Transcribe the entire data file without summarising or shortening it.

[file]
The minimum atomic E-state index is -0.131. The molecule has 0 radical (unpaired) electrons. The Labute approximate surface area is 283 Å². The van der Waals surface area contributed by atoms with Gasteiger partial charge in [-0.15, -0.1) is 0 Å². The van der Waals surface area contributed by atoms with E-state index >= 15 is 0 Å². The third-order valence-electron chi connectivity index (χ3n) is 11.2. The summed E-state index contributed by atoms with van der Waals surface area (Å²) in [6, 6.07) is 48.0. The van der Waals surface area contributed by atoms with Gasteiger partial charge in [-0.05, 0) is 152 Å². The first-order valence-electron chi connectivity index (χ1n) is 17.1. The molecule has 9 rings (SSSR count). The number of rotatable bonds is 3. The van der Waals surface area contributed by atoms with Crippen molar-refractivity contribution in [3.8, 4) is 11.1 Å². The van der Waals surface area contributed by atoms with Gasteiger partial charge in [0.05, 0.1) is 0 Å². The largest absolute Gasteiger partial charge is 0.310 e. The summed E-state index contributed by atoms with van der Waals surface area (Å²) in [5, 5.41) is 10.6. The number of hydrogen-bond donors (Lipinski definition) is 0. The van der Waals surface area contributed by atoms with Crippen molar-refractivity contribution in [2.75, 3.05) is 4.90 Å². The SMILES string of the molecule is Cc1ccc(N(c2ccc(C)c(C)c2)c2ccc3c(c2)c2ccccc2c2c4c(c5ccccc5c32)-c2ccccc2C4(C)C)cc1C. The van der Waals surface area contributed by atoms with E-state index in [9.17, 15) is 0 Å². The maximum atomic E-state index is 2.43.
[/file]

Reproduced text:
The minimum atomic E-state index is -0.131. The molecule has 0 radical (unpaired) electrons. The Labute approximate surface area is 283 Å². The van der Waals surface area contributed by atoms with Gasteiger partial charge in [-0.15, -0.1) is 0 Å². The van der Waals surface area contributed by atoms with E-state index >= 15 is 0 Å². The third-order valence-electron chi connectivity index (χ3n) is 11.2. The summed E-state index contributed by atoms with van der Waals surface area (Å²) in [6, 6.07) is 48.0. The van der Waals surface area contributed by atoms with Gasteiger partial charge in [-0.05, 0) is 152 Å². The first-order valence-electron chi connectivity index (χ1n) is 17.1. The molecule has 9 rings (SSSR count). The number of rotatable bonds is 3. The van der Waals surface area contributed by atoms with Crippen molar-refractivity contribution in [3.8, 4) is 11.1 Å². The van der Waals surface area contributed by atoms with Gasteiger partial charge in [0.05, 0.1) is 0 Å². The largest absolute Gasteiger partial charge is 0.310 e. The summed E-state index contributed by atoms with van der Waals surface area (Å²) in [5, 5.41) is 10.6. The number of hydrogen-bond donors (Lipinski definition) is 0. The van der Waals surface area contributed by atoms with Crippen molar-refractivity contribution in [2.75, 3.05) is 4.90 Å². The SMILES string of the molecule is Cc1ccc(N(c2ccc(C)c(C)c2)c2ccc3c(c2)c2ccccc2c2c4c(c5ccccc5c32)-c2ccccc2C4(C)C)cc1C. The van der Waals surface area contributed by atoms with E-state index in [9.17, 15) is 0 Å². The maximum atomic E-state index is 2.43.